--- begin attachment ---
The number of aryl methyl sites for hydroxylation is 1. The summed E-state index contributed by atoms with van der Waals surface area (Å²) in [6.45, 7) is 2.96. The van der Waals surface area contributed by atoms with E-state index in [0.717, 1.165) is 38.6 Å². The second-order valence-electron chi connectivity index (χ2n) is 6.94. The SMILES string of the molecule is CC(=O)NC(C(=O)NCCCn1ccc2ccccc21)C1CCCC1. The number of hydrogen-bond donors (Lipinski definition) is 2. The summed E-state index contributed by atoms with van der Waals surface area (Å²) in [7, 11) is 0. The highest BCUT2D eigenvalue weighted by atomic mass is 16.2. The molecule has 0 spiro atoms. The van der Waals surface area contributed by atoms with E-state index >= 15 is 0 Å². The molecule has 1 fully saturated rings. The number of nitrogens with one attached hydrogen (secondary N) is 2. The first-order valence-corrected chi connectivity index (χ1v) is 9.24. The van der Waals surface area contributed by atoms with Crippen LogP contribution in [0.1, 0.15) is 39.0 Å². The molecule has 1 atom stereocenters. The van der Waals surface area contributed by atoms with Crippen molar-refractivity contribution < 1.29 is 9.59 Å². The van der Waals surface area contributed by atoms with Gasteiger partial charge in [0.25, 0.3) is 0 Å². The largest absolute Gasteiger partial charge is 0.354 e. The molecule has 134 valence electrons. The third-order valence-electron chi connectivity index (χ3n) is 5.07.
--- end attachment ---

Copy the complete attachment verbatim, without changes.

The number of aryl methyl sites for hydroxylation is 1. The summed E-state index contributed by atoms with van der Waals surface area (Å²) in [6.45, 7) is 2.96. The van der Waals surface area contributed by atoms with E-state index in [0.717, 1.165) is 38.6 Å². The second-order valence-electron chi connectivity index (χ2n) is 6.94. The SMILES string of the molecule is CC(=O)NC(C(=O)NCCCn1ccc2ccccc21)C1CCCC1. The number of hydrogen-bond donors (Lipinski definition) is 2. The summed E-state index contributed by atoms with van der Waals surface area (Å²) in [7, 11) is 0. The highest BCUT2D eigenvalue weighted by atomic mass is 16.2. The molecule has 0 spiro atoms. The van der Waals surface area contributed by atoms with E-state index >= 15 is 0 Å². The molecule has 1 fully saturated rings. The number of nitrogens with one attached hydrogen (secondary N) is 2. The first-order valence-corrected chi connectivity index (χ1v) is 9.24. The van der Waals surface area contributed by atoms with Crippen LogP contribution in [0.1, 0.15) is 39.0 Å². The molecule has 1 atom stereocenters. The van der Waals surface area contributed by atoms with Crippen molar-refractivity contribution < 1.29 is 9.59 Å². The van der Waals surface area contributed by atoms with Gasteiger partial charge in [0.25, 0.3) is 0 Å². The largest absolute Gasteiger partial charge is 0.354 e. The molecule has 134 valence electrons. The third-order valence-electron chi connectivity index (χ3n) is 5.07.